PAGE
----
As I read Mkhsian, and in particular its reference to other cases where the district courts' instructions provided correct statements of the law, see id., a proper entrapment instruction must direct the jury's attention to the defendant's criminal disposition before government officers intervened. The same instruction that contains the language quoted by the majority also includes the following language:
If then, the jury should find beyond a reasonable doubt from the evidence in the case that, before anything at all occurred respecting the alleged offense involved in this case, the defendant was ready and willing to commit crimes such as are charged in the indictment, whenever opportunity was afforded, and that government officers or their agents did no more than offer the opportunity, then the jury should find that the defendant is not a victim of entrapment.
On the other hand, if the evidence in the case should leave you with a reasonable doubt whether the defendant had the previous intent or purpose to commit an offense of the character charged, apart from the inducement or persuasion of some officer or agent of the government, then it is your duty to find him not guilty. The burden is on the government to prove beyond a reasonable doubt that the defendant was not entrapped.
(Emphasis added.) Although the question is close, I believe these instructions satisfy Mkhsian. The instruction did not state "before the government informant intervened," as Mkhsian appears to favor, but instead referred to "before anything at all occurred respecting the alleged offense involved in this case." There is no evidence, however, that there was any government intervention apart from the offense in this case.1 Accordingly, I believe the instruction passes muster under Mkhsian.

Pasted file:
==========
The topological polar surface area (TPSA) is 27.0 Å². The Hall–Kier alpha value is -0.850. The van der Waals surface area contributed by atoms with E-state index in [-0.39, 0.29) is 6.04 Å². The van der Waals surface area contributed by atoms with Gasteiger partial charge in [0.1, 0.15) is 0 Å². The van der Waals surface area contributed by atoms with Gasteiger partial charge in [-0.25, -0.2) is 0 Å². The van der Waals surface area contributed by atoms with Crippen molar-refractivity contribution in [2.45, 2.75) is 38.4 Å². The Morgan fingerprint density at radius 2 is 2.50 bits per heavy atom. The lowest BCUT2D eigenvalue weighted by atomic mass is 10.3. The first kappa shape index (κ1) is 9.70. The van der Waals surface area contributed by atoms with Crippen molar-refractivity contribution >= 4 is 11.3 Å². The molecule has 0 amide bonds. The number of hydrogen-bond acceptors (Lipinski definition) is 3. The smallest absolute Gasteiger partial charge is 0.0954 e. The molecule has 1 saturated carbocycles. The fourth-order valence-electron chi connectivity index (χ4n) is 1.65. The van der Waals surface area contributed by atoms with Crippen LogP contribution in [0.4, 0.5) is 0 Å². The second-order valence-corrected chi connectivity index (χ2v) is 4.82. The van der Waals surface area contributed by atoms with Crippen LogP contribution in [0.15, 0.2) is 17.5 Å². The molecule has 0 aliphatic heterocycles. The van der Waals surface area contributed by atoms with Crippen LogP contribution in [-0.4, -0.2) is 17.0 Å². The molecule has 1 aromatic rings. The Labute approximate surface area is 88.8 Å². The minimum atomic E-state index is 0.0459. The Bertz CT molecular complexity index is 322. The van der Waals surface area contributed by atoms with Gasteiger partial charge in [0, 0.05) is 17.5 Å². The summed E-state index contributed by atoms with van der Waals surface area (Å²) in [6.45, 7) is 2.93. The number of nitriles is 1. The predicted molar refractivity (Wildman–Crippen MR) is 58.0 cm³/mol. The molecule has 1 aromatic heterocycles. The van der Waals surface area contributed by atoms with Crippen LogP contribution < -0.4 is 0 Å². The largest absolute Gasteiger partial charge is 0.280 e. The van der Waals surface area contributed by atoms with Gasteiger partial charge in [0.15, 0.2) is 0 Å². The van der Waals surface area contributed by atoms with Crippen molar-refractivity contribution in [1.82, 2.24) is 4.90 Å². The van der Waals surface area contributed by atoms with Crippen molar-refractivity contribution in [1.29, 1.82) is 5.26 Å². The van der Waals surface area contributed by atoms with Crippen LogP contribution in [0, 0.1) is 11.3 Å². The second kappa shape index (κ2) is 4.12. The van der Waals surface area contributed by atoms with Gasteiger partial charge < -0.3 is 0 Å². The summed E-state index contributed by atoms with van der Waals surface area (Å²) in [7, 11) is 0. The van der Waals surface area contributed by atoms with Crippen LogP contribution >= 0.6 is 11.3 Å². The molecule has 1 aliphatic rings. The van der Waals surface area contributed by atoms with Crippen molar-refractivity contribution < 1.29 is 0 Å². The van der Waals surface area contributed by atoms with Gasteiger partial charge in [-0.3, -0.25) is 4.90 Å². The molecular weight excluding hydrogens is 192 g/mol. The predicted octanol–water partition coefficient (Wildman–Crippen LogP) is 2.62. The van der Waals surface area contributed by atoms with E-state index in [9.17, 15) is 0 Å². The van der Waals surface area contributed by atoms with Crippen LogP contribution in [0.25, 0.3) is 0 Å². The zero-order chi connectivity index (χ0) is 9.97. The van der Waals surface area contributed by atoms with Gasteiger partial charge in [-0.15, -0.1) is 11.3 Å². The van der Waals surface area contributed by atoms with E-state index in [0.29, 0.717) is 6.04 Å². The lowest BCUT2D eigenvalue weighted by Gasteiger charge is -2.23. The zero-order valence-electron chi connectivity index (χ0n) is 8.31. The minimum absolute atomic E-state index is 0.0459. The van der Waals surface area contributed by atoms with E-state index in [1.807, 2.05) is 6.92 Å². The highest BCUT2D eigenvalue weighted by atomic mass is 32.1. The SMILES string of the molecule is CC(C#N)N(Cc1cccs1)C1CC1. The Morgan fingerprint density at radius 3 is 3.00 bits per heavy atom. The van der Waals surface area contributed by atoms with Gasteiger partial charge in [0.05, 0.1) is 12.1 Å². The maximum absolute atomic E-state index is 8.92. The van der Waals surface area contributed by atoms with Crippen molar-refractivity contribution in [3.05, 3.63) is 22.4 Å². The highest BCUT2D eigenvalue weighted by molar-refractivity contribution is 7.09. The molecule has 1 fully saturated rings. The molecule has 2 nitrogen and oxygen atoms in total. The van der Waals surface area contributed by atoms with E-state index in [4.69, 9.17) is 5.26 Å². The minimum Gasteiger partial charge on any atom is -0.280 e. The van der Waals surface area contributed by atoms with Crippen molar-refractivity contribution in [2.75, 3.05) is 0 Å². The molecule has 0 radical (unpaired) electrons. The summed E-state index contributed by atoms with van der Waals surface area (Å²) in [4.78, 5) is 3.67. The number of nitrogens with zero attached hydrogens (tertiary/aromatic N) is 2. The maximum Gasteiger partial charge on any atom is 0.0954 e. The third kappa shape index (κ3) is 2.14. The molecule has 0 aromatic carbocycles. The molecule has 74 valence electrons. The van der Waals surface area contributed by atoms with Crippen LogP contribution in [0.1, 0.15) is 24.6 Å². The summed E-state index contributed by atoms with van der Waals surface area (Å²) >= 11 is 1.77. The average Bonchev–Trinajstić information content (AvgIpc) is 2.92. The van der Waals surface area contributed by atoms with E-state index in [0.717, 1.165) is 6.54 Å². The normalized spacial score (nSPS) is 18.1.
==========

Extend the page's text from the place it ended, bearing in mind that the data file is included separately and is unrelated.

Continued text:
At the time, Pedersen was acting as a confidential informant to the U.S. Attorney's Office and to several other agencies in Southern California in an attempt to reduce a potential 20-year sentence for mail fraud. Pedersen is currently a fugitive, having disappeared with at least $10,000 obtained from unwitting "investors."
At the behest of the district attorney's office, Pedersen recorded most of these extensive negotiations
Sterner raised this issue for the first time in a letter of supplemental authorities filed pursuant to Federal Rule of Appellate Procedure 28(j). Although we will not ordinarily consider an issue raised for the first time in a 28(j) letter, we do so here to prevent "substantial inequity." Martin v. Ylst, 951 F.2d 1153, 1157 (9th Cir. 1991)
The Supreme Court's recent Jacobson decision changed the law in this circuit. We announced United States v. Mkhsian, 5 F.3d 1306 (9th Cir. 1993), and United States v. Lessard, 17 F.3d 303, while this appeal was pending. Both dealt with the precise issue before us here.
New rules apply retroactively to criminal cases on direct review. Griffith v. Kentucky, 479 U.S. 314, 328, 107 S. Ct. 708, 716, 93 L. Ed. 2d 649 (1987)
This is in contrast to United States v. North, 746 F.2d 627 (9th Cir. 1984), cert. denied, 470 U.S. 1058, 105 S. Ct. 1773, 84 L. Ed. 2d 832 (1985), which Mkhsian overruled, where the defendant and the undercover agent engaged in five separate drug transactions: the government didn't charge on the first, the jury acquitted on the second, and the defendant was found guilty for the latter three